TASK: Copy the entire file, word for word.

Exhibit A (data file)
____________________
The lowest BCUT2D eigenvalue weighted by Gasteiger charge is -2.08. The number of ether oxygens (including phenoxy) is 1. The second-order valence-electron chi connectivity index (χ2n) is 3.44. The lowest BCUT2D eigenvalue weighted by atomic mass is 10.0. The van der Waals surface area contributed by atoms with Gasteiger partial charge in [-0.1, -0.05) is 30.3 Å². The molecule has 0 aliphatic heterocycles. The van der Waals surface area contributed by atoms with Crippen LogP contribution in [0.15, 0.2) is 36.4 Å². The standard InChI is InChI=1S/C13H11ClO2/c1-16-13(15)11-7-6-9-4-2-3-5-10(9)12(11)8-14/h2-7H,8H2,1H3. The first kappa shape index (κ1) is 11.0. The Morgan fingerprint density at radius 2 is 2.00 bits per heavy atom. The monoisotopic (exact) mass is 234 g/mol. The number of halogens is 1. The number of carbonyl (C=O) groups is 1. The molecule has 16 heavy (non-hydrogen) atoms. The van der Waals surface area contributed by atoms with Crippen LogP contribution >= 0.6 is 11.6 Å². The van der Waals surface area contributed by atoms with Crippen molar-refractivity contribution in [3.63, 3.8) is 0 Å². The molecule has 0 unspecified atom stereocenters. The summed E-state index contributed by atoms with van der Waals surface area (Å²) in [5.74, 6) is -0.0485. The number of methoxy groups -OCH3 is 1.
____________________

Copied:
The lowest BCUT2D eigenvalue weighted by Gasteiger charge is -2.08. The number of ether oxygens (including phenoxy) is 1. The second-order valence-electron chi connectivity index (χ2n) is 3.44. The lowest BCUT2D eigenvalue weighted by atomic mass is 10.0. The van der Waals surface area contributed by atoms with Gasteiger partial charge in [-0.1, -0.05) is 30.3 Å². The molecule has 0 aliphatic heterocycles. The van der Waals surface area contributed by atoms with Crippen LogP contribution in [0.15, 0.2) is 36.4 Å². The standard InChI is InChI=1S/C13H11ClO2/c1-16-13(15)11-7-6-9-4-2-3-5-10(9)12(11)8-14/h2-7H,8H2,1H3. The first kappa shape index (κ1) is 11.0. The Morgan fingerprint density at radius 2 is 2.00 bits per heavy atom. The monoisotopic (exact) mass is 234 g/mol. The number of halogens is 1. The number of carbonyl (C=O) groups is 1. The molecule has 16 heavy (non-hydrogen) atoms. The van der Waals surface area contributed by atoms with Crippen LogP contribution >= 0.6 is 11.6 Å². The van der Waals surface area contributed by atoms with Crippen molar-refractivity contribution in [3.63, 3.8) is 0 Å². The molecule has 0 unspecified atom stereocenters. The summed E-state index contributed by atoms with van der Waals surface area (Å²) in [5.74, 6) is -0.0485. The number of methoxy groups -OCH3 is 1.